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“I can’t do it. My legs hurt. I can’t take a deep breath.”

We step off the trail, allowing other hikers to pass us on the narrow ledge. The rocks are uneven and bulky, the incline steep. A precarious place to stop, I need a moment before responding.

“You’re being silly. We only have a mile to go.”

Barb is strong. She kayaks as soon as the rapids are navigable in the spring. She bicycles over logs and boulders. She chops her own wood for heat. She is mentally determined, indefatigable and forthright.

“We’ll summit by ten o’clock, take pictures and have a snack. Your kids will be so proud of you. We’ll be back off the mountain well before any chance of bad weather.”

“What if I can’t?”
                  “Barb, we’ll just take one step at a time.” 

“I don’t know.”

“We’ll do it together. Okay?”

We start again and continue slowly but steadily, one foot in front of the other. Another thirty minutes pass as we slog through stone fields when we round yet another edge of the backside of the ridge and catch sight of a gently sloping plateau covered with gigantic granite boulders. Brightly clad hikers, resplendent in fire-engine red, sunshine yellow, and emerald green, dot an area the size of several football fields. Barb and I look at one another, somewhat perplexed and then, joyous. Although I had imagined a peak where only two or three hikers can stand at a time, we’re at the summit. The 1909 Smithsonian stone hut is in the near horizon. Hikers laughing and posing for photographs are on the ledge near the southeast ledge.

Barb and I hug one another, tightly, and continue to the precipice. A white-and green-lettered National Park Service sign heralds us to 14,496.811 feet. The marker, installed in the mid-1930s, marks the trail as the highest in the United States. We laugh, lamenting the granting of statehood to Alaska in 1959 with its Mt. McKinley taking over the landmark honor.

The vastness of this perspective on the world, the varying shades of blue, the clarity of the air, and the sting of the wind, makes me smile. I sit for a moment away from the crowd, drinking in the enormity of this place, not fully comprehending that I’ve made it to my own mountain top.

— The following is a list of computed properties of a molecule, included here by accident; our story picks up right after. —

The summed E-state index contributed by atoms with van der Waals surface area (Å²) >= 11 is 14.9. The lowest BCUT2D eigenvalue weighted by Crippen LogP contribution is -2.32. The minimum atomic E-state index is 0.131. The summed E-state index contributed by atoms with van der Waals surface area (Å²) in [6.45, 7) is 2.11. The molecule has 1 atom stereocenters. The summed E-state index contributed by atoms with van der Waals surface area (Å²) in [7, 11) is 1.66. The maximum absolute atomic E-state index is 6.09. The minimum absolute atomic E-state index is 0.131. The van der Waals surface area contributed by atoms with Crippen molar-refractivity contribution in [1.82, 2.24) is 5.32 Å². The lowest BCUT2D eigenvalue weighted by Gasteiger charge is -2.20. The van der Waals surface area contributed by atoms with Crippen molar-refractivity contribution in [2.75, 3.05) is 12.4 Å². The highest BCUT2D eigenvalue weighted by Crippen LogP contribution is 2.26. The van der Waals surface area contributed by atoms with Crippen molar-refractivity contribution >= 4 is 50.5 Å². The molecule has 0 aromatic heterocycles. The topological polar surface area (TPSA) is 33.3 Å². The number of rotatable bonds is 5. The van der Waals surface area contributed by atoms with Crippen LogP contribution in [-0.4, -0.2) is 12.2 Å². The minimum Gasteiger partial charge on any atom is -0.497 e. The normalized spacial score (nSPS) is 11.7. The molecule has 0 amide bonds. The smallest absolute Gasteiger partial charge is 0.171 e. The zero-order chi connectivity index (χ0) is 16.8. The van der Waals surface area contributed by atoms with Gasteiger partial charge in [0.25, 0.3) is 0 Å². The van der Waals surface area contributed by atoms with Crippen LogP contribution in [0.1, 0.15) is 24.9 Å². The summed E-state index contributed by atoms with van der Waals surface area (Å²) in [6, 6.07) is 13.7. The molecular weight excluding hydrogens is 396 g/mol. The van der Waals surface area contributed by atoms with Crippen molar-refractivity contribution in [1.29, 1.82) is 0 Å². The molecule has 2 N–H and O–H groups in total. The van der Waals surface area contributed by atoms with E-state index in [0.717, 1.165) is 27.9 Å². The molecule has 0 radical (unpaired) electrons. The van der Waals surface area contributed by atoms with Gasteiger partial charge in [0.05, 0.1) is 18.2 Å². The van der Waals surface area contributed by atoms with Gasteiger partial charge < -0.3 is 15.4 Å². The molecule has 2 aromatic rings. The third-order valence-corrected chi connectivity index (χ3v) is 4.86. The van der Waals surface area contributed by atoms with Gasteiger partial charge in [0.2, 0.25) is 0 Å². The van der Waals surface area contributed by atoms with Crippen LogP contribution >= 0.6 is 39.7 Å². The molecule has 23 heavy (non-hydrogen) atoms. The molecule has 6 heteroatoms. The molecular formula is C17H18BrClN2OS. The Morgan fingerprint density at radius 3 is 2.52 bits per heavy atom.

Strangers take photographs of us with the empty sky as our backdrop. We sign the guest book at the tiny stone cabin. I eat my once-frozen Snickers candy bar, still firm and delicious. Our stay here is short, only twenty minutes or so. With a last glance, Barb and I begin the descent to the portal.

Our euphoria does not last long. The descent is difficult. My knees and thighs rebel. My left baby toe sports a huge blister that is rubbed with every other step, the pain excruciating. My heart beats rapidly as I slip a few times on the switchbacks. The free-fall is unimaginable.

Is this how an astronaut feels tethered to his space station? Totally free and absolutely frightened? The snaking trail among the rocks and boulders is endless in front of me, the summit too far back to remember the triumph.

The trail in daylight is a wonder, though. Crystalline lakes nestle at the foot of magnificent granite peaks. Soggy bogs and ponds are laden with brilliant green lily pads. Spectacular panoramas of craggy peaks and deep valleys shaped by glacial and river erosion meet us at every turn. The shimmering green of the trees in the distance stand in stately contrast to the monochromatic granite rock beneath my feet. I wish I were a painter able to capture the evolving colors and lights. I am afraid my memory will not hold all that I am seeing and feeling and sensing.

I lean heavily on my poles to deflect the pressure off my knees, perking up with the congratulations of hikers still ascending. I focus on each step, deliberately, judiciously, and tenderly. I stop more frequently for water and snacks. I lose Barb in the distance as she gathers strength, like a homing pigeon fixed on its shelter.

One final bend, the portal is just ahead. Fourteen hours ago I stood here with butterflies in my stomach. I am exhausted, spent, yet exalting in the sweetness of having reached the sky. Maybe, just maybe, I even hear my father’s voice whisper in the breeze, “You did it. You only had to have faith in yourself.”